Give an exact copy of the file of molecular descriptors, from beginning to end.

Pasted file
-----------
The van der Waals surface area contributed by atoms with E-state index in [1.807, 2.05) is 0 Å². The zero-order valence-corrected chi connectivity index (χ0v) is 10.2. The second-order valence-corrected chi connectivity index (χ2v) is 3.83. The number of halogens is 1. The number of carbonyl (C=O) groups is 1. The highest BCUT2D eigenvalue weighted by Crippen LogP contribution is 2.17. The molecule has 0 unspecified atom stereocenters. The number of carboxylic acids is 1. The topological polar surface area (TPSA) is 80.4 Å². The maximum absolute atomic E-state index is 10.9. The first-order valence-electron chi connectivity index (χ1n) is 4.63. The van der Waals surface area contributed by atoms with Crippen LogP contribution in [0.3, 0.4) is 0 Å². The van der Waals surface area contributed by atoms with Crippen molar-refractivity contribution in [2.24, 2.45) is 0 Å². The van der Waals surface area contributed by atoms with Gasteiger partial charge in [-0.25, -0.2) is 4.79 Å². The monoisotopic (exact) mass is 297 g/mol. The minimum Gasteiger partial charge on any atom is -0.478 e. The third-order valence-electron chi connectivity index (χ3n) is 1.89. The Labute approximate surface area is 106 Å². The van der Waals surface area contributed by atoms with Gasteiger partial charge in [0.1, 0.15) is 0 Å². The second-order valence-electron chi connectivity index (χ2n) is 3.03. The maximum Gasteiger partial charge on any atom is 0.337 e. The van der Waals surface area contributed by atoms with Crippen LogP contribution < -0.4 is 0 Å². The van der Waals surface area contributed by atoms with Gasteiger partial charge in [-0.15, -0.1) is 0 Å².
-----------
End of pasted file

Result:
The van der Waals surface area contributed by atoms with E-state index in [1.807, 2.05) is 0 Å². The zero-order valence-corrected chi connectivity index (χ0v) is 10.2. The second-order valence-corrected chi connectivity index (χ2v) is 3.83. The number of halogens is 1. The number of carbonyl (C=O) groups is 1. The highest BCUT2D eigenvalue weighted by Crippen LogP contribution is 2.17. The molecule has 0 unspecified atom stereocenters. The number of carboxylic acids is 1. The topological polar surface area (TPSA) is 80.4 Å². The maximum absolute atomic E-state index is 10.9. The first-order valence-electron chi connectivity index (χ1n) is 4.63. The van der Waals surface area contributed by atoms with Crippen LogP contribution in [0.3, 0.4) is 0 Å². The van der Waals surface area contributed by atoms with Crippen molar-refractivity contribution in [2.24, 2.45) is 0 Å². The van der Waals surface area contributed by atoms with Gasteiger partial charge in [-0.25, -0.2) is 4.79 Å². The monoisotopic (exact) mass is 297 g/mol. The minimum Gasteiger partial charge on any atom is -0.478 e. The third-order valence-electron chi connectivity index (χ3n) is 1.89. The Labute approximate surface area is 106 Å². The van der Waals surface area contributed by atoms with Gasteiger partial charge in [0.1, 0.15) is 0 Å². The second-order valence-electron chi connectivity index (χ2n) is 3.03. The maximum Gasteiger partial charge on any atom is 0.337 e. The van der Waals surface area contributed by atoms with Crippen LogP contribution < -0.4 is 0 Å². The van der Waals surface area contributed by atoms with Gasteiger partial charge in [-0.15, -0.1) is 0 Å².